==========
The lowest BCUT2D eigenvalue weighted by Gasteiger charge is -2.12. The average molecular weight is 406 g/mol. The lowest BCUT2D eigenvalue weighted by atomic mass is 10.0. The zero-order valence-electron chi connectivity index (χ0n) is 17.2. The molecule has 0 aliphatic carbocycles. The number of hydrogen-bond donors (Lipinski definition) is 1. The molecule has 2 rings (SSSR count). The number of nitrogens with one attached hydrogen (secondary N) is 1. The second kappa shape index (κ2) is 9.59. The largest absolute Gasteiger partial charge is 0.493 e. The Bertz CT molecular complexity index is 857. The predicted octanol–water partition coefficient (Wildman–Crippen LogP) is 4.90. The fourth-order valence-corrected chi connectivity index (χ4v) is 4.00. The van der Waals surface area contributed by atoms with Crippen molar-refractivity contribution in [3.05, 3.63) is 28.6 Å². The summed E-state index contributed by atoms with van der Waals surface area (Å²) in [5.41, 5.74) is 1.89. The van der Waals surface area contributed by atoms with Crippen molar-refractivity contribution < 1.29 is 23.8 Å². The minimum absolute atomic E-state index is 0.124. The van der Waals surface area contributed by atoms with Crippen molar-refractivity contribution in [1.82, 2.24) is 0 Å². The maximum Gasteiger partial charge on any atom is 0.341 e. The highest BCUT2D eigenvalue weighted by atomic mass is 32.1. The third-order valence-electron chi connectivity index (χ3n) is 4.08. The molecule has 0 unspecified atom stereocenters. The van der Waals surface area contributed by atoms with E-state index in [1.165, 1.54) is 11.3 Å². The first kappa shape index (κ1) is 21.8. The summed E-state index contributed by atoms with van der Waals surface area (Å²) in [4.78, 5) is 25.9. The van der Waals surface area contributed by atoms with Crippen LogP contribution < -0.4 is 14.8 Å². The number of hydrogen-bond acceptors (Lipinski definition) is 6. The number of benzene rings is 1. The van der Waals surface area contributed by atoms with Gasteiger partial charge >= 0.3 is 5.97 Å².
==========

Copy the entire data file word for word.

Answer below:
The lowest BCUT2D eigenvalue weighted by Gasteiger charge is -2.12. The average molecular weight is 406 g/mol. The lowest BCUT2D eigenvalue weighted by atomic mass is 10.0. The zero-order valence-electron chi connectivity index (χ0n) is 17.2. The molecule has 0 aliphatic carbocycles. The number of hydrogen-bond donors (Lipinski definition) is 1. The molecule has 2 rings (SSSR count). The number of nitrogens with one attached hydrogen (secondary N) is 1. The second kappa shape index (κ2) is 9.59. The largest absolute Gasteiger partial charge is 0.493 e. The Bertz CT molecular complexity index is 857. The predicted octanol–water partition coefficient (Wildman–Crippen LogP) is 4.90. The fourth-order valence-corrected chi connectivity index (χ4v) is 4.00. The van der Waals surface area contributed by atoms with Crippen molar-refractivity contribution in [3.05, 3.63) is 28.6 Å². The summed E-state index contributed by atoms with van der Waals surface area (Å²) in [5.41, 5.74) is 1.89. The van der Waals surface area contributed by atoms with Crippen molar-refractivity contribution < 1.29 is 23.8 Å². The minimum absolute atomic E-state index is 0.124. The van der Waals surface area contributed by atoms with Crippen molar-refractivity contribution in [1.82, 2.24) is 0 Å². The maximum Gasteiger partial charge on any atom is 0.341 e. The highest BCUT2D eigenvalue weighted by atomic mass is 32.1. The third-order valence-electron chi connectivity index (χ3n) is 4.08. The molecule has 0 unspecified atom stereocenters. The van der Waals surface area contributed by atoms with E-state index in [1.165, 1.54) is 11.3 Å². The first kappa shape index (κ1) is 21.8. The summed E-state index contributed by atoms with van der Waals surface area (Å²) in [4.78, 5) is 25.9. The van der Waals surface area contributed by atoms with Crippen LogP contribution < -0.4 is 14.8 Å². The number of hydrogen-bond acceptors (Lipinski definition) is 6. The number of benzene rings is 1. The van der Waals surface area contributed by atoms with Gasteiger partial charge >= 0.3 is 5.97 Å².